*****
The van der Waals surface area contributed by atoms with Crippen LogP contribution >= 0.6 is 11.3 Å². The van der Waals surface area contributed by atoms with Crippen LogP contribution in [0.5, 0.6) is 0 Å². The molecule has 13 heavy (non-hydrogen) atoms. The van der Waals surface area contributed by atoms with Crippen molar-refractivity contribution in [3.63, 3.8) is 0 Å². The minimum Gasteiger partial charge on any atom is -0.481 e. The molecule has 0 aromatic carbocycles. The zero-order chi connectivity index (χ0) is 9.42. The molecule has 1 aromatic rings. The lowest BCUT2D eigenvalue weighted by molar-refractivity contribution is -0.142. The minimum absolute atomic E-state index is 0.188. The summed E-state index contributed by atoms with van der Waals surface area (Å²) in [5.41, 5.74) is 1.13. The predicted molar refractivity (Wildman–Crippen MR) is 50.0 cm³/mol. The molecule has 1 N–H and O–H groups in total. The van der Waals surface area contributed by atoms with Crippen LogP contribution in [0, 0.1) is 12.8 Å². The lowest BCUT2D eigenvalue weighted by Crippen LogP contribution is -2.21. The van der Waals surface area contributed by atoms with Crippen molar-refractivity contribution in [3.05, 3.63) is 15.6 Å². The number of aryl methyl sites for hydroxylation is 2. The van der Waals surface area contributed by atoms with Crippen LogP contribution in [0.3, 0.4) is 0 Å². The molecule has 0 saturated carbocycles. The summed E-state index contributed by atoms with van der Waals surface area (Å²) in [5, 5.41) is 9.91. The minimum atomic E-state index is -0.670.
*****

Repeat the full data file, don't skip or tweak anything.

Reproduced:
The van der Waals surface area contributed by atoms with Crippen LogP contribution >= 0.6 is 11.3 Å². The van der Waals surface area contributed by atoms with Crippen LogP contribution in [0.5, 0.6) is 0 Å². The molecule has 13 heavy (non-hydrogen) atoms. The van der Waals surface area contributed by atoms with Crippen molar-refractivity contribution in [3.63, 3.8) is 0 Å². The minimum Gasteiger partial charge on any atom is -0.481 e. The molecule has 0 aromatic carbocycles. The zero-order chi connectivity index (χ0) is 9.42. The molecule has 1 aromatic rings. The lowest BCUT2D eigenvalue weighted by molar-refractivity contribution is -0.142. The minimum absolute atomic E-state index is 0.188. The summed E-state index contributed by atoms with van der Waals surface area (Å²) in [5.41, 5.74) is 1.13. The predicted molar refractivity (Wildman–Crippen MR) is 50.0 cm³/mol. The molecule has 1 N–H and O–H groups in total. The van der Waals surface area contributed by atoms with Crippen LogP contribution in [0, 0.1) is 12.8 Å². The lowest BCUT2D eigenvalue weighted by Crippen LogP contribution is -2.21. The van der Waals surface area contributed by atoms with Crippen molar-refractivity contribution in [3.05, 3.63) is 15.6 Å². The number of aryl methyl sites for hydroxylation is 2. The van der Waals surface area contributed by atoms with Crippen LogP contribution in [0.3, 0.4) is 0 Å². The molecule has 0 saturated carbocycles. The summed E-state index contributed by atoms with van der Waals surface area (Å²) in [5, 5.41) is 9.91. The minimum atomic E-state index is -0.670.